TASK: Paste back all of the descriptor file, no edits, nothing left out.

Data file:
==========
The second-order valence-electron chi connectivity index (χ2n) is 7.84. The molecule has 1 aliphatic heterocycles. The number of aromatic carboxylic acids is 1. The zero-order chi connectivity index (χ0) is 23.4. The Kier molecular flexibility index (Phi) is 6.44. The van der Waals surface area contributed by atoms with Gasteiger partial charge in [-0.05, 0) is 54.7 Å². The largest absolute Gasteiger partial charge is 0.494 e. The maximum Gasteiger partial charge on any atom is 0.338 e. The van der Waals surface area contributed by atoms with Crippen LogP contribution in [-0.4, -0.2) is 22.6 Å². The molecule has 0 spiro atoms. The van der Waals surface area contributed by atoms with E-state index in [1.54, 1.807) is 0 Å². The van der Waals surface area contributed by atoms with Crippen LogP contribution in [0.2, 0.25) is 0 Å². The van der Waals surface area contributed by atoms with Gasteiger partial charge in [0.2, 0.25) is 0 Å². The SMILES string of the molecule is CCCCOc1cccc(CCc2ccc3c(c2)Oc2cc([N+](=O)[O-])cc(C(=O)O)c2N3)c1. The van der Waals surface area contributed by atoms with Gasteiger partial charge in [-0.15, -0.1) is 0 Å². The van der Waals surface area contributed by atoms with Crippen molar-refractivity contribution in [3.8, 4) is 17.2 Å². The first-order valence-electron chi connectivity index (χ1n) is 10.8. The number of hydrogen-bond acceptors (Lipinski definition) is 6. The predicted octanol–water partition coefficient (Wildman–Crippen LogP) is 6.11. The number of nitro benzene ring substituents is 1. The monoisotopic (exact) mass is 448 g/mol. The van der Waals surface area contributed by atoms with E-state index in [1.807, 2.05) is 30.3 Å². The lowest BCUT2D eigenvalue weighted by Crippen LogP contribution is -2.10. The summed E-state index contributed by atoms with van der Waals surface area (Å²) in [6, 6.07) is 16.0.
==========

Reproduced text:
The second-order valence-electron chi connectivity index (χ2n) is 7.84. The molecule has 1 aliphatic heterocycles. The number of aromatic carboxylic acids is 1. The zero-order chi connectivity index (χ0) is 23.4. The Kier molecular flexibility index (Phi) is 6.44. The van der Waals surface area contributed by atoms with Gasteiger partial charge in [-0.05, 0) is 54.7 Å². The largest absolute Gasteiger partial charge is 0.494 e. The maximum Gasteiger partial charge on any atom is 0.338 e. The van der Waals surface area contributed by atoms with Crippen LogP contribution in [-0.4, -0.2) is 22.6 Å². The molecule has 0 spiro atoms. The van der Waals surface area contributed by atoms with E-state index in [1.54, 1.807) is 0 Å². The van der Waals surface area contributed by atoms with Crippen LogP contribution in [0.2, 0.25) is 0 Å². The van der Waals surface area contributed by atoms with Gasteiger partial charge in [0.2, 0.25) is 0 Å². The SMILES string of the molecule is CCCCOc1cccc(CCc2ccc3c(c2)Oc2cc([N+](=O)[O-])cc(C(=O)O)c2N3)c1. The van der Waals surface area contributed by atoms with Gasteiger partial charge in [-0.15, -0.1) is 0 Å². The van der Waals surface area contributed by atoms with Crippen molar-refractivity contribution in [3.8, 4) is 17.2 Å². The first-order valence-electron chi connectivity index (χ1n) is 10.8. The number of hydrogen-bond acceptors (Lipinski definition) is 6. The predicted octanol–water partition coefficient (Wildman–Crippen LogP) is 6.11. The number of nitro benzene ring substituents is 1. The monoisotopic (exact) mass is 448 g/mol. The van der Waals surface area contributed by atoms with E-state index in [1.807, 2.05) is 30.3 Å². The lowest BCUT2D eigenvalue weighted by Crippen LogP contribution is -2.10. The summed E-state index contributed by atoms with van der Waals surface area (Å²) in [6, 6.07) is 16.0.